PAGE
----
If you were unsure of what all the kerfuffle was around your local pool hall or pub a couple of nights back, it would have been the gathering of pool, snooker and billiards aficionados eagerly anticipating the announcement of the sport’s inclusion into the 2010 Commonwealth Games in New Delhi.

Alas, for the legion of fans of the green baize, there was to be no celebration of Sydney 2000 proportions, with Commonwealth Games Federation chief executive Mike Hooper announcing that ‘snooker and cue sports’ would not be part of the sports roster in India.

The disappointment among the game’s top players and officials was understandable and justified, for what bigger stage can there be for any sport to showcase its obvious strengths than the Commonwealth Games?

Adding to the disappointment was the fact that archery and tennis, which have not been part of the traditional Commonwealth Games schedule, have been added to the list of sports on show in 2010.

Reigning world champion Graeme Dott summed up the feelings of his colleagues when he denounced the decision, and paid particular attention to the sports that made it through the selection process ahead of snooker.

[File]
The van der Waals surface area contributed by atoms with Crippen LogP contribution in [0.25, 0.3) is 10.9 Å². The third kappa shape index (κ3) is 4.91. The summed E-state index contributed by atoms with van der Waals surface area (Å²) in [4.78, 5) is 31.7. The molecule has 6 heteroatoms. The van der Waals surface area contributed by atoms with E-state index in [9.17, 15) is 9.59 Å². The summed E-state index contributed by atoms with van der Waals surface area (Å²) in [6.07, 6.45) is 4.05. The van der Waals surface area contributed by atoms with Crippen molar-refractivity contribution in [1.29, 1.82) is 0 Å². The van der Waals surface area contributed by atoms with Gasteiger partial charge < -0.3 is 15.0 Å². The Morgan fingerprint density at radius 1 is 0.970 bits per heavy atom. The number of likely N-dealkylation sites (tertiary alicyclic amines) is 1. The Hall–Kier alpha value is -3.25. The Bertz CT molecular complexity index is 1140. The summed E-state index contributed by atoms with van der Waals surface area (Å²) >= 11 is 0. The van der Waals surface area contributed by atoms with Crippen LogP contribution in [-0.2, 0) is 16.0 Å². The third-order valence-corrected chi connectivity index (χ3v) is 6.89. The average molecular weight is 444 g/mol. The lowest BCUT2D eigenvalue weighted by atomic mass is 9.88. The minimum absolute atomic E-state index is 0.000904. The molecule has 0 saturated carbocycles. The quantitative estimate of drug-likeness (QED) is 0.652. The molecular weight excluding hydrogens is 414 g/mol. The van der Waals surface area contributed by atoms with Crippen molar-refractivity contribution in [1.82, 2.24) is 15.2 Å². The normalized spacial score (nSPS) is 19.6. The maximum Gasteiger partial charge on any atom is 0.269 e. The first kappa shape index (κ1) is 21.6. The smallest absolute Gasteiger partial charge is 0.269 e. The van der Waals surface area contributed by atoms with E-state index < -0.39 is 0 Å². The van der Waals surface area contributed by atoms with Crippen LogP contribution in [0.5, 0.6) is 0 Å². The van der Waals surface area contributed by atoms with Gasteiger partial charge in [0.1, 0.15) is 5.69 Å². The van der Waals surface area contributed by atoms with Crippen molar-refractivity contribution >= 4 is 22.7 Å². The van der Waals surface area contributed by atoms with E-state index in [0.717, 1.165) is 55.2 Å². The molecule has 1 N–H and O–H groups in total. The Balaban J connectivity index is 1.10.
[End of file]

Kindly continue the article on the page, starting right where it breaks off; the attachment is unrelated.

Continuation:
“It would have been a great idea,” Dott told BBC online. “It’s a bit weird to say archery is better marketed than snooker. I know I’m biased, but if you asked most people to name a snooker player or an archer, they would name you at least three snooker players and no archers.”

Hmm, does that hold up? For the cues, Walter Lindrum, Eddie Charlton and Minnesota Fats are just three names that come easily to mind. Archery? Robin Hood, William Tell, and that bloke who used to be in the Mars Bars commercial.

Unfortunately for the game’s figureheads, contributors to the BBC’s online poll didn’t offer much support for the game’s plight, with many agreeing with the decision.

“I rate it as high as synchronized swimming or needle threading,” said one sports fan. “Very skillful and lots of training needed but so does painting and decorating and everyone knows how thrilling watching paint dry is.”

Said another: “The physical aspect to snooker is very little. It will always struggle, rightly, to be recognised as a sport because it involves almost no physical exertion – you can compete quite comfortably in waist coats for example!”

But our favourite response was this: “Let’s be honest – the only reason people want it in is to have a reasonable chance of a British medal. Even then some Australian is bound to be better.”

Peter Fray

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